#CCinBerlin: 2-8 September 2018
What is the phenomenon of ‘fake news’ and how do we deal with it? What is happening in the European regulatory space on the question of tech giants such as Google and Facebook? How do we ensure a free and independent press? Where does free speech end and hate speech start? Plus, how do some of Germany’s most innovative start-ups operate?
The Friedrich Naumann Foundation for Freedom (FNF) invited Gareth Cliff, Phumi Mashigo and Greg Cohen from the CliffCentral team – along with other delegates – to Berlin for a week-long media study tour to explore some of these questions with leading media representatives in Germany. The tour group was accompanied by Cecelia Kok, FNF’s Head of Research and Advocacy Projects, South Africa, and the programme was put together by Andrea Nuesse, FNF’s Head of International Journalist and Media Dialogue Programme and her colleague in the same department, Peter Cichon.
We spoke to some fascinating media leaders to create a series of short podcasts for you, so you too can be a part of the global media conversation.
#FNFopen&digitalsociety | #FNFglobalnetworking | #FNFmediastudytourBerlin2018 | #FNFCCpopuppodcasting
Dr Gernot Wolfram
Dr Gernot Wolfram (Macromedia School Berlin) provides an introduction to the German media system, as well as the pressures that online and social media create – particularly regarding fake news.
Germany has an unusual culture when it comes to funding start-ups. A term often used is a “cooperative”. Sven Hansen, editor for Asia at the Tageszeitung, explains what a cooperative is, as well as some of their unique ideas and business models.
Can you be liable for what you post on social media? Is it the government’s responsibility to take action on a hateful post on social media, or is it the social media platform or the user who posted the post? Germany has a law called ‘Netzwerkdurchfuhrungsgesetz’ (shortened to NetzDG). Daniel Moosbrucker, researcher from Journalists without Borders, explains this concept.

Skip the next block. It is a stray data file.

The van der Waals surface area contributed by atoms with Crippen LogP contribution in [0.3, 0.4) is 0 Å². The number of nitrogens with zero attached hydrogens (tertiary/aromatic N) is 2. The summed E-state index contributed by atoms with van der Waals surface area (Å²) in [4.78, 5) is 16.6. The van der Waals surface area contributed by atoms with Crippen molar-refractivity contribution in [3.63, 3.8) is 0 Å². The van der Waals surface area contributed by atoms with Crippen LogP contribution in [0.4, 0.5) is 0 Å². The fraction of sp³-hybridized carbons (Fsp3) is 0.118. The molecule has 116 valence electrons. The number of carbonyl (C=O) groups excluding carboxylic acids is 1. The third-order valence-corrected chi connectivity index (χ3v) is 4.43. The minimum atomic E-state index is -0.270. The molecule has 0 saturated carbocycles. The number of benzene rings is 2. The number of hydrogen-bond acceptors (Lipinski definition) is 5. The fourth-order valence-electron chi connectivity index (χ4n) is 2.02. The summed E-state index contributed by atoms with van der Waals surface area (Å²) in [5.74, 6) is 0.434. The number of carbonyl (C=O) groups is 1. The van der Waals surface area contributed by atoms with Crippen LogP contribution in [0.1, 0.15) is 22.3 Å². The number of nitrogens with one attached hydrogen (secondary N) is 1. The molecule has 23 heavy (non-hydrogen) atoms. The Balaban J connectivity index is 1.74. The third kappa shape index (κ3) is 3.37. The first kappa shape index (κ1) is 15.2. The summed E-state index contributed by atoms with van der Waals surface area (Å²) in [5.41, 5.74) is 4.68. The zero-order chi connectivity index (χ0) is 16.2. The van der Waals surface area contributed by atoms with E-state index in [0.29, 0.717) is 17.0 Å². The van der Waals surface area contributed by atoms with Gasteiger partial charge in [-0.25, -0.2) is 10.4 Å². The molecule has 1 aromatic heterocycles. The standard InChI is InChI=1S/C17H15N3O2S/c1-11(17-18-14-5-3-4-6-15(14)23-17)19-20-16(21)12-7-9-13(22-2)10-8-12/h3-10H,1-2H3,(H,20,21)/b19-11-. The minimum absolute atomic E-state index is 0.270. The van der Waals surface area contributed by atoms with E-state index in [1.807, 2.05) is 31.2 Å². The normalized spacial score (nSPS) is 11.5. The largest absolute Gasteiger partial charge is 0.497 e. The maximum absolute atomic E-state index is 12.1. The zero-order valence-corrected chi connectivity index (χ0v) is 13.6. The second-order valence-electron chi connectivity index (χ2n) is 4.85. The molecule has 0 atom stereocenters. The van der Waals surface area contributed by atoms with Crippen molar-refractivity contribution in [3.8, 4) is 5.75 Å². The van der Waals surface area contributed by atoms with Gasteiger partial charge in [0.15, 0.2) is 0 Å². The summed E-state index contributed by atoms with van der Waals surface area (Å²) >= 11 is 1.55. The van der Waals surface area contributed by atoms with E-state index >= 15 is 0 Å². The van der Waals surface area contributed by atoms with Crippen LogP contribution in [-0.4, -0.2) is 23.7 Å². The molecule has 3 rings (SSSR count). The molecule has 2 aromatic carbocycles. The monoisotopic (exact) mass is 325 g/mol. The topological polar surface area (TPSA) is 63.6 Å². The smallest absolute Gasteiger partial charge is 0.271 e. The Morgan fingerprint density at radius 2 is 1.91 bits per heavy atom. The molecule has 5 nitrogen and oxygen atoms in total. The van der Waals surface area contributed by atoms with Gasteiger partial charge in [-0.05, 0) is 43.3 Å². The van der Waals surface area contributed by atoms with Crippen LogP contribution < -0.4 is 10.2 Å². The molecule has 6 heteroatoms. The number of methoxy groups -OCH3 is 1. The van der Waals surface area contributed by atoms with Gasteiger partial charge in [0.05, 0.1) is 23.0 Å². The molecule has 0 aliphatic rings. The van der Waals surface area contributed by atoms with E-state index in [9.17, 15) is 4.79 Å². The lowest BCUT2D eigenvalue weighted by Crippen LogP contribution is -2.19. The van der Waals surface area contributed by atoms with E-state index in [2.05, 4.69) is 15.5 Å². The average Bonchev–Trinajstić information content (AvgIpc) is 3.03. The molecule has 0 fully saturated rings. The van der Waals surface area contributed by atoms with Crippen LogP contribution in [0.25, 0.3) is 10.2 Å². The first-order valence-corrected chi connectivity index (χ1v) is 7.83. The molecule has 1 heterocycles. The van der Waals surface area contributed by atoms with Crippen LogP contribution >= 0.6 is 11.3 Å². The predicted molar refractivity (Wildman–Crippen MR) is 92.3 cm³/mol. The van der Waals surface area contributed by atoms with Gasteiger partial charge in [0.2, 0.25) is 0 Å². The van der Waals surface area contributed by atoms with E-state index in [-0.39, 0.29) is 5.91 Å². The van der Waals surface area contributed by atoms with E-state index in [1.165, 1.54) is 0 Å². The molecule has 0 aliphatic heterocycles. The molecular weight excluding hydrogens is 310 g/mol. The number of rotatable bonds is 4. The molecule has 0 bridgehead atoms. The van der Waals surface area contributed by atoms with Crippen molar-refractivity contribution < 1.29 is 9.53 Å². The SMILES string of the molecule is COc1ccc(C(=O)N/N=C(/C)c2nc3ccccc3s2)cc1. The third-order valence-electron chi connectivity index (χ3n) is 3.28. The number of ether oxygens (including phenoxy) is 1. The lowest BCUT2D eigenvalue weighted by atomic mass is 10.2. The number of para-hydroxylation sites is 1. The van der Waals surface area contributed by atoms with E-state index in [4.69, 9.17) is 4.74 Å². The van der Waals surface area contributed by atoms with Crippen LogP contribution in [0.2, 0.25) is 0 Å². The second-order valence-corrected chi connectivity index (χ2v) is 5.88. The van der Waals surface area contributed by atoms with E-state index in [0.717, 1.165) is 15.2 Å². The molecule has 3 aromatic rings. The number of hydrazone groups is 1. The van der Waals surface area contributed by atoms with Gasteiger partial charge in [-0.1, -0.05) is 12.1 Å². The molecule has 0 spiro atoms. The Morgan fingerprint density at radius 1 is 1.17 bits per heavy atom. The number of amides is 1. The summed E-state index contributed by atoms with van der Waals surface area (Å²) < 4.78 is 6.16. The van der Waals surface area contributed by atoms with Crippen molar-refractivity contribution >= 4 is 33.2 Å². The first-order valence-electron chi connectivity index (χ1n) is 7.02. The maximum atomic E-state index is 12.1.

Ann Cathrin Riedel, chairwoman of LOAD, chats to Phumi Mashigo about being a woman in politics, data protection, security, surveillance, and press & media freedom in Germany.
Riffreporter is an award-winning platform for scientific reporting which provides freelance journalists a chance to monetise their content while building their own community. Christian Schwägerl is the CEO and co-founder, and he chats to Gareth Cliff and Phumi Mashigo about how the start-up was financed and how it operates – particularly using the cooperative model.
Julia Köberlein, co-founder of an interactive online magazine called Der Kontext, discusses how the technology on her platform can break down a complicated concept/story into a ‘digital mind map, making it easier for a user to comprehend. She gives insight into how she separates the technology part of the business from the journalism it requires.
Sebastian Esser is the CEO and co-founder of Krautreporter. He discusses how to create a successful media membership business, how crowdfunding works, and how easy/difficult it is to implement… as well as the differences between a membership-based organisation and crowdfunding.